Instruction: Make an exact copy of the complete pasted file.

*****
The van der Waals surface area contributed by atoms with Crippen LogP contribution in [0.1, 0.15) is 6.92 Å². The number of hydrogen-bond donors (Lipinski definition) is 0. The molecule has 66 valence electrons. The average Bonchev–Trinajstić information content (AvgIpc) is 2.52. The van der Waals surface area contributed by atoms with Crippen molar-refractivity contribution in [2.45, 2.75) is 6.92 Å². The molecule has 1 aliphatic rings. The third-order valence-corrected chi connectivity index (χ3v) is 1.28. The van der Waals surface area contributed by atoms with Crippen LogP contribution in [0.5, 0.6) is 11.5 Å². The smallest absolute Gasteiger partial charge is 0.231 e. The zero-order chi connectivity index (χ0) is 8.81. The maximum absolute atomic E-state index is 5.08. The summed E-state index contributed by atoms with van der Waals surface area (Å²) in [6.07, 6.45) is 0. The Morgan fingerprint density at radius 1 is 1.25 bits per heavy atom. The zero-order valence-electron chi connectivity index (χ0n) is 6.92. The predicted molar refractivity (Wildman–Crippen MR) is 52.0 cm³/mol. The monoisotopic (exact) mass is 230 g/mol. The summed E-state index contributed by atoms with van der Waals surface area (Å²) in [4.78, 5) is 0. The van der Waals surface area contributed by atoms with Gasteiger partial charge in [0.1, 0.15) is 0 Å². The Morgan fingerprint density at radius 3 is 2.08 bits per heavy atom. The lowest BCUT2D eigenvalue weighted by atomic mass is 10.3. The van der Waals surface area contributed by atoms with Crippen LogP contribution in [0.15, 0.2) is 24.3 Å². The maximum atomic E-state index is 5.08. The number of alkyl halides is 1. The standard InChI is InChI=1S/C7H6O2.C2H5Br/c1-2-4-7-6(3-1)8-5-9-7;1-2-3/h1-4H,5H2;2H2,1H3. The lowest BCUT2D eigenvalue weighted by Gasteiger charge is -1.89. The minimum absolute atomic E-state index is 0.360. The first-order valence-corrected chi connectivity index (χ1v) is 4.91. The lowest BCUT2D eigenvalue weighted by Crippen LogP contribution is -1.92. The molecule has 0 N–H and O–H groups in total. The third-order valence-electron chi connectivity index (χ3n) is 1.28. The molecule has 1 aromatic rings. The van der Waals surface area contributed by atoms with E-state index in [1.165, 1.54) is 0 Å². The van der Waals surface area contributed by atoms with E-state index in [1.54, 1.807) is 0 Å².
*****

The van der Waals surface area contributed by atoms with Crippen LogP contribution in [0.1, 0.15) is 6.92 Å². The number of hydrogen-bond donors (Lipinski definition) is 0. The molecule has 66 valence electrons. The average Bonchev–Trinajstić information content (AvgIpc) is 2.52. The van der Waals surface area contributed by atoms with Crippen molar-refractivity contribution in [2.45, 2.75) is 6.92 Å². The molecule has 1 aliphatic rings. The third-order valence-corrected chi connectivity index (χ3v) is 1.28. The van der Waals surface area contributed by atoms with Crippen LogP contribution in [0.5, 0.6) is 11.5 Å². The smallest absolute Gasteiger partial charge is 0.231 e. The zero-order chi connectivity index (χ0) is 8.81. The maximum absolute atomic E-state index is 5.08. The summed E-state index contributed by atoms with van der Waals surface area (Å²) in [6.07, 6.45) is 0. The Morgan fingerprint density at radius 1 is 1.25 bits per heavy atom. The zero-order valence-electron chi connectivity index (χ0n) is 6.92. The predicted molar refractivity (Wildman–Crippen MR) is 52.0 cm³/mol. The monoisotopic (exact) mass is 230 g/mol. The summed E-state index contributed by atoms with van der Waals surface area (Å²) in [4.78, 5) is 0. The van der Waals surface area contributed by atoms with Gasteiger partial charge in [0.1, 0.15) is 0 Å². The Morgan fingerprint density at radius 3 is 2.08 bits per heavy atom. The lowest BCUT2D eigenvalue weighted by atomic mass is 10.3. The van der Waals surface area contributed by atoms with Crippen LogP contribution in [0.15, 0.2) is 24.3 Å². The maximum atomic E-state index is 5.08. The number of alkyl halides is 1. The standard InChI is InChI=1S/C7H6O2.C2H5Br/c1-2-4-7-6(3-1)8-5-9-7;1-2-3/h1-4H,5H2;2H2,1H3. The lowest BCUT2D eigenvalue weighted by Gasteiger charge is -1.89. The minimum absolute atomic E-state index is 0.360. The first-order valence-corrected chi connectivity index (χ1v) is 4.91. The lowest BCUT2D eigenvalue weighted by Crippen LogP contribution is -1.92. The molecule has 0 N–H and O–H groups in total. The third-order valence-electron chi connectivity index (χ3n) is 1.28. The molecule has 1 aromatic rings. The van der Waals surface area contributed by atoms with E-state index in [1.165, 1.54) is 0 Å². The van der Waals surface area contributed by atoms with E-state index in [1.54, 1.807) is 0 Å².